Re Premiers, AFN Meet Over Education Fixes (July 25): The Assembly of First Nations (AFN) is asking the federal, provincial and territorial governments for help to close the gap in First Nation high-school-completion rates. The AFN says only 36 per cent of First Nation students graduate from high school, compared to 72 per cent for the rest of Canada.
The call to close the gap by just 10 per cent in four years should be an embarrassingly modest goal for a rich country; the AFN seeks parity by 2025. Again, far too modest a goal, given that a high-school diploma is the bare minimum for virtually any job.
It is a national tragedy that we continue to fail our First Nation youth because the so-called adults in the conversation can’t agree on issues of responsibility, accountability and a workable funding formula.
John Ecker, Whitby, Ont.
All trains, all loads
Re Tighter Rules Set For Trains (July 24): Transport Canada has announced new emergency rail-safety directives, including a ban on one-person crews for locomotives hauling cars with dangerous goods. Had the cars at Lac-Mégantic been loaded with, say, drywall, there could still have been casualties as the derailed cars piled up in the town centre. All trains should be adequately crewed.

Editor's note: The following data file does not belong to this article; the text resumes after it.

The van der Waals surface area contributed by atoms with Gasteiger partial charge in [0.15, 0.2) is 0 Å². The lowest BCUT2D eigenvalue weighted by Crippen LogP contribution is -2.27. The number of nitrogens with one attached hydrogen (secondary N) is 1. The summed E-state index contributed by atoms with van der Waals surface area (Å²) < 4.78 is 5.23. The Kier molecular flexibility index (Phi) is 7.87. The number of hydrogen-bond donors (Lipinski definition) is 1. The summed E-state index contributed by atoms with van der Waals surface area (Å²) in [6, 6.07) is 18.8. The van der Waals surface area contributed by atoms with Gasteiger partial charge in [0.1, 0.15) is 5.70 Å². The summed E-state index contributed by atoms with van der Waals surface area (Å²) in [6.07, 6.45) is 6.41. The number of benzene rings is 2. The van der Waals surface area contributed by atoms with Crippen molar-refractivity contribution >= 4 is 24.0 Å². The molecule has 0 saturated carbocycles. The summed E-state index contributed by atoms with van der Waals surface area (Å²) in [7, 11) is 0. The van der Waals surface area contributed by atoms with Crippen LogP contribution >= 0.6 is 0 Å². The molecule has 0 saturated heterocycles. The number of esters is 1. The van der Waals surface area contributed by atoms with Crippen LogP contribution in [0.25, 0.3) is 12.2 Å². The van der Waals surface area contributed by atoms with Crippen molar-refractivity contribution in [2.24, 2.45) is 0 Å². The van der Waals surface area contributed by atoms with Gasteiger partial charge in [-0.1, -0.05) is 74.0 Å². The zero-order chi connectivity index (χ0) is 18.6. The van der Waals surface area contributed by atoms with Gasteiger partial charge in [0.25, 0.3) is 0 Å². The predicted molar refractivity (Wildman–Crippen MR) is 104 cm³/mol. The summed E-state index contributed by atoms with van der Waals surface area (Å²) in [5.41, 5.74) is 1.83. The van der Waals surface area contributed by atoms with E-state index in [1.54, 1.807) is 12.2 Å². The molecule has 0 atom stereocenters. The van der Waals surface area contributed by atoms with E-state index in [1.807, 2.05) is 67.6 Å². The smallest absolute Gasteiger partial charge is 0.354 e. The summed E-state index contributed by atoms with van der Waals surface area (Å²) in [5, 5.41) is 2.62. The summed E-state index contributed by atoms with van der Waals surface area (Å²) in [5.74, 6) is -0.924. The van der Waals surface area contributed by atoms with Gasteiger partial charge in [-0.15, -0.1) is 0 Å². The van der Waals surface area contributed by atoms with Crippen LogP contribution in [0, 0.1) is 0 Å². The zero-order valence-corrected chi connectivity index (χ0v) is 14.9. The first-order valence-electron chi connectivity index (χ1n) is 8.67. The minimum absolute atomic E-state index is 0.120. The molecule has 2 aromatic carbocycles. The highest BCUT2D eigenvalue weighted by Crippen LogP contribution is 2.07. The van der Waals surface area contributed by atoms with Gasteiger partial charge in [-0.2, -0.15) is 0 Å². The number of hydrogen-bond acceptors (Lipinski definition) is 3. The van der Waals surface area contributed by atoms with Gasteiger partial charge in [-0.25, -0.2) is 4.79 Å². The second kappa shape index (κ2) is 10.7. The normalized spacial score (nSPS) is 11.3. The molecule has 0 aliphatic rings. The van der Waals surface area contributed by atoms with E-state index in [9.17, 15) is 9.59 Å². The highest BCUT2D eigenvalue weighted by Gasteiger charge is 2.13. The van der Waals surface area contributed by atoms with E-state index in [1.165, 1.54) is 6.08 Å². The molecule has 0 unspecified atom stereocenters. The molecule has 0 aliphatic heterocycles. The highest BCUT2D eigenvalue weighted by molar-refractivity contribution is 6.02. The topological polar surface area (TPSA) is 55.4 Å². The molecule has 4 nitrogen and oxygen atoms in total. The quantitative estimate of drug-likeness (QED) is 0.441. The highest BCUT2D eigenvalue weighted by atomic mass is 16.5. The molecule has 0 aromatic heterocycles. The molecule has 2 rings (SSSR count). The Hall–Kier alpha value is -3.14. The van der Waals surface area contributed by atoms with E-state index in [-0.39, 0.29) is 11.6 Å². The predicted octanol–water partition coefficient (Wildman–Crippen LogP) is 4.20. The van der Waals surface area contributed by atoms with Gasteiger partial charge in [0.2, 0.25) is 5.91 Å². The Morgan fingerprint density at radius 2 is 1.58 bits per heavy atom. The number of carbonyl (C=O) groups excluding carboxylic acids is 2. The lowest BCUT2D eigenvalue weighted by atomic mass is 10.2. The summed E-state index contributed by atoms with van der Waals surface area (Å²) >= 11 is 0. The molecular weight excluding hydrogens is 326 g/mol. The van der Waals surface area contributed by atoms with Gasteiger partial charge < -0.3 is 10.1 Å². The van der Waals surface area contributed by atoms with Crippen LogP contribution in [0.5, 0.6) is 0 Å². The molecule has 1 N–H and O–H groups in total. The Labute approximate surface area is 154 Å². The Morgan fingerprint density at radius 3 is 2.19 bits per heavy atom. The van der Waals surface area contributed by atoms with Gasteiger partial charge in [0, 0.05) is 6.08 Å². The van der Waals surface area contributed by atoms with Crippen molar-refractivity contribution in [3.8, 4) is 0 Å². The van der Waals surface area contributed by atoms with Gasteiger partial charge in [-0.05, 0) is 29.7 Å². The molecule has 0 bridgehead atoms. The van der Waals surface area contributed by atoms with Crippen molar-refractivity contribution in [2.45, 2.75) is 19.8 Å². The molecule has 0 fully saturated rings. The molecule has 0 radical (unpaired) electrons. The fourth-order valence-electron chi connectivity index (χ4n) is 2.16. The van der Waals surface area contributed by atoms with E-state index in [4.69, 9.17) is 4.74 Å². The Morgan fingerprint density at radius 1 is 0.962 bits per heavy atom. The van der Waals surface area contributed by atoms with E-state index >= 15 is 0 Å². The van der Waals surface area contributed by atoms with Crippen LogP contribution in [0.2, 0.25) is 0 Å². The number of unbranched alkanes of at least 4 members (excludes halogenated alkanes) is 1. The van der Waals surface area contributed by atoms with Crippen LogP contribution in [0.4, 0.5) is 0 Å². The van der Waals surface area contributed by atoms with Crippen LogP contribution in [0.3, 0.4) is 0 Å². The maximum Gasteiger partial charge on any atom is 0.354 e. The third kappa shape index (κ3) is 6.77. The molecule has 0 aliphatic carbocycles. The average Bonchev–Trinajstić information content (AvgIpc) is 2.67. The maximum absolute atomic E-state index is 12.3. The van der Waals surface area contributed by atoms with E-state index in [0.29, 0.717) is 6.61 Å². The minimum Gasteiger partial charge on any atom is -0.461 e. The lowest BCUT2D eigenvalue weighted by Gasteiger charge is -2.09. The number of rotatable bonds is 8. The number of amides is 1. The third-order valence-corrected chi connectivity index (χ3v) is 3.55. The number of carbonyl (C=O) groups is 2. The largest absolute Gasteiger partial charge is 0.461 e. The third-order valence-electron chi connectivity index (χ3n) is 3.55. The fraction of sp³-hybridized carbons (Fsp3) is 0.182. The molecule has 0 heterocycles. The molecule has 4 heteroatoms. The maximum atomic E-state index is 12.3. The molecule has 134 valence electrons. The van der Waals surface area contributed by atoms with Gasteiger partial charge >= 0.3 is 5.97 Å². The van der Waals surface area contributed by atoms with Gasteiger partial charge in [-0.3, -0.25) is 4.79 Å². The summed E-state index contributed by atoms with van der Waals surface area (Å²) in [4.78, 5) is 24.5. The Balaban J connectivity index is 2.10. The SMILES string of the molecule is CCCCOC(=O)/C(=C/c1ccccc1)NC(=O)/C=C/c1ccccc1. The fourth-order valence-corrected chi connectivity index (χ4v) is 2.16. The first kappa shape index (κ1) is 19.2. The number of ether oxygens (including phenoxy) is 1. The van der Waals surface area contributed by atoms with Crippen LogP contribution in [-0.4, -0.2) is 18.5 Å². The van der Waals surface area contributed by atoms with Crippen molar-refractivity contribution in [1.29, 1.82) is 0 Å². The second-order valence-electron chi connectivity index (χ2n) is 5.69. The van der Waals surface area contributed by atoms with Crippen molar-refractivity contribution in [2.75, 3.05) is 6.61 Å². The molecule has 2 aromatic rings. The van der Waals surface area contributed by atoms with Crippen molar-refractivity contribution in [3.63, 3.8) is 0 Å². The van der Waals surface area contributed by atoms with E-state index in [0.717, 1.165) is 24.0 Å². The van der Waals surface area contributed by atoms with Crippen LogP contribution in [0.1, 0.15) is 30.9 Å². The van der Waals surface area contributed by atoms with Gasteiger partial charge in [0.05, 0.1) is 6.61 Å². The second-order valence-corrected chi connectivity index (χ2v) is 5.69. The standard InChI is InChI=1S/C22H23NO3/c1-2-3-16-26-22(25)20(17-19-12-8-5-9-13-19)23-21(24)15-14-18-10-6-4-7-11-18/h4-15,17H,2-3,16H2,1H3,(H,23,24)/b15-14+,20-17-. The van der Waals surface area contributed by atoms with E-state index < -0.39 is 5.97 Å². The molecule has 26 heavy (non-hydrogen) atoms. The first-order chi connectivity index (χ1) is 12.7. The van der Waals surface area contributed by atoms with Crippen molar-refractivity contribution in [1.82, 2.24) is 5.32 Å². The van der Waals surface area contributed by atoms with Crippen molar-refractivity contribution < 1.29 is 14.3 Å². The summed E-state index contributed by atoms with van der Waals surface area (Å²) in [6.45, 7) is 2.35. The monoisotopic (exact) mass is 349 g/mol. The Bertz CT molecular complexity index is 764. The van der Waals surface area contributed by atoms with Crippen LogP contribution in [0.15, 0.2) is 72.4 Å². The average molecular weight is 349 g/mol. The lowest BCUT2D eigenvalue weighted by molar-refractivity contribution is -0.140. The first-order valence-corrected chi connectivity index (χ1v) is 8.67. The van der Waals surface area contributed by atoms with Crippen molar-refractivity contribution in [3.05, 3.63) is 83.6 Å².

Ian M. Robinson, Vancouver
Austen’s £10 symmetry
I’m happy that Jane Austen, one of my favourite writers, will be on British notes (Carney Makes Good On Banknote Promise – Report on Business, July 25). How unfortunate a choice of quotation, though.
Just ask yourself: Who in Pride and Prejudice would say something as banal as “I declare after all there is no enjoyment like reading!”? If your answer is Caroline Bingley, you are correct. She says it, a book in her hand, instead of actually enjoying reading it. A perfect, dismal picture of how literature looks from an economic perspective, perhaps?
I suggest someone start a second petition to drop the quotation.
Paul Dyck, Winnipeg
How it would please Jane Austen that her countenance will now grace the £10 banknote. That is what the great author (generally neglected in her own lifetime) received for her novel Northanger Abbey.
Beautiful symmetry, anyone?
Glenn Walton, Halifax